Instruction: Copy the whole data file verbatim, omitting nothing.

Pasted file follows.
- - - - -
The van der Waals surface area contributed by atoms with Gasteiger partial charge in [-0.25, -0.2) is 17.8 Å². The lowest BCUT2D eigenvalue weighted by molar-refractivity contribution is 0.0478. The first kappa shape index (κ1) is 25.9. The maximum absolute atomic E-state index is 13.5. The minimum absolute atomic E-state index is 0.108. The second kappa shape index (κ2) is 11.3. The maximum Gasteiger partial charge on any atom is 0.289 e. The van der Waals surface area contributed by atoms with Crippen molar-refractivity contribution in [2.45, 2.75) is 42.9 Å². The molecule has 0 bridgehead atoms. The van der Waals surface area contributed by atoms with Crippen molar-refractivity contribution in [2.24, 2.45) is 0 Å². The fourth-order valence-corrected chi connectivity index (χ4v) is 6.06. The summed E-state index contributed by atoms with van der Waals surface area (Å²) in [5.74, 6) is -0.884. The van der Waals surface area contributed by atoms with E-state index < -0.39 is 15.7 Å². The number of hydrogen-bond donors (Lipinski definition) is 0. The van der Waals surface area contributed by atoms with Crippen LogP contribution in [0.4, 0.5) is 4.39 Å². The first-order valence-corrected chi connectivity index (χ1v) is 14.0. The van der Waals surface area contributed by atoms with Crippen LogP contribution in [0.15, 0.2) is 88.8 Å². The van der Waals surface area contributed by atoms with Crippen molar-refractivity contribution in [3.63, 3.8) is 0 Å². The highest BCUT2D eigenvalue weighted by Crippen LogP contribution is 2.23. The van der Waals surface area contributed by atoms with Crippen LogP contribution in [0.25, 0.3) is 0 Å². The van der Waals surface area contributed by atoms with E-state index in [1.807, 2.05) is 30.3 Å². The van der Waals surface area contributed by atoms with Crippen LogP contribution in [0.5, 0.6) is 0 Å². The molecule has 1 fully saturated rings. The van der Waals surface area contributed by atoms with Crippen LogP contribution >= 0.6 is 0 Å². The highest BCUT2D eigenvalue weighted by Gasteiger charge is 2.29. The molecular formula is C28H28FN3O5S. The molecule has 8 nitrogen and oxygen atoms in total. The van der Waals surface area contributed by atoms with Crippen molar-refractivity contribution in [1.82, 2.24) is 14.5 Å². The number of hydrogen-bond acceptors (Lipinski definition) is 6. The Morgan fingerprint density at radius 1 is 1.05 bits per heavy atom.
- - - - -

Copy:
The van der Waals surface area contributed by atoms with Gasteiger partial charge in [-0.25, -0.2) is 17.8 Å². The lowest BCUT2D eigenvalue weighted by molar-refractivity contribution is 0.0478. The first kappa shape index (κ1) is 25.9. The maximum absolute atomic E-state index is 13.5. The minimum absolute atomic E-state index is 0.108. The second kappa shape index (κ2) is 11.3. The maximum Gasteiger partial charge on any atom is 0.289 e. The van der Waals surface area contributed by atoms with Crippen molar-refractivity contribution in [2.45, 2.75) is 42.9 Å². The molecule has 0 bridgehead atoms. The van der Waals surface area contributed by atoms with Crippen molar-refractivity contribution in [2.24, 2.45) is 0 Å². The fourth-order valence-corrected chi connectivity index (χ4v) is 6.06. The summed E-state index contributed by atoms with van der Waals surface area (Å²) in [5.74, 6) is -0.884. The van der Waals surface area contributed by atoms with E-state index < -0.39 is 15.7 Å². The number of hydrogen-bond donors (Lipinski definition) is 0. The van der Waals surface area contributed by atoms with Crippen LogP contribution in [0.4, 0.5) is 4.39 Å². The first-order valence-corrected chi connectivity index (χ1v) is 14.0. The van der Waals surface area contributed by atoms with Crippen LogP contribution in [0.15, 0.2) is 88.8 Å². The van der Waals surface area contributed by atoms with Crippen molar-refractivity contribution in [3.63, 3.8) is 0 Å². The highest BCUT2D eigenvalue weighted by Crippen LogP contribution is 2.23. The van der Waals surface area contributed by atoms with Crippen LogP contribution in [0.25, 0.3) is 0 Å². The van der Waals surface area contributed by atoms with E-state index in [1.807, 2.05) is 30.3 Å². The van der Waals surface area contributed by atoms with Crippen LogP contribution in [0.5, 0.6) is 0 Å². The molecule has 1 fully saturated rings. The van der Waals surface area contributed by atoms with Crippen LogP contribution >= 0.6 is 0 Å². The highest BCUT2D eigenvalue weighted by Gasteiger charge is 2.29. The molecular formula is C28H28FN3O5S. The molecule has 8 nitrogen and oxygen atoms in total. The van der Waals surface area contributed by atoms with Crippen molar-refractivity contribution in [1.82, 2.24) is 14.5 Å². The number of hydrogen-bond acceptors (Lipinski definition) is 6. The Morgan fingerprint density at radius 1 is 1.05 bits per heavy atom.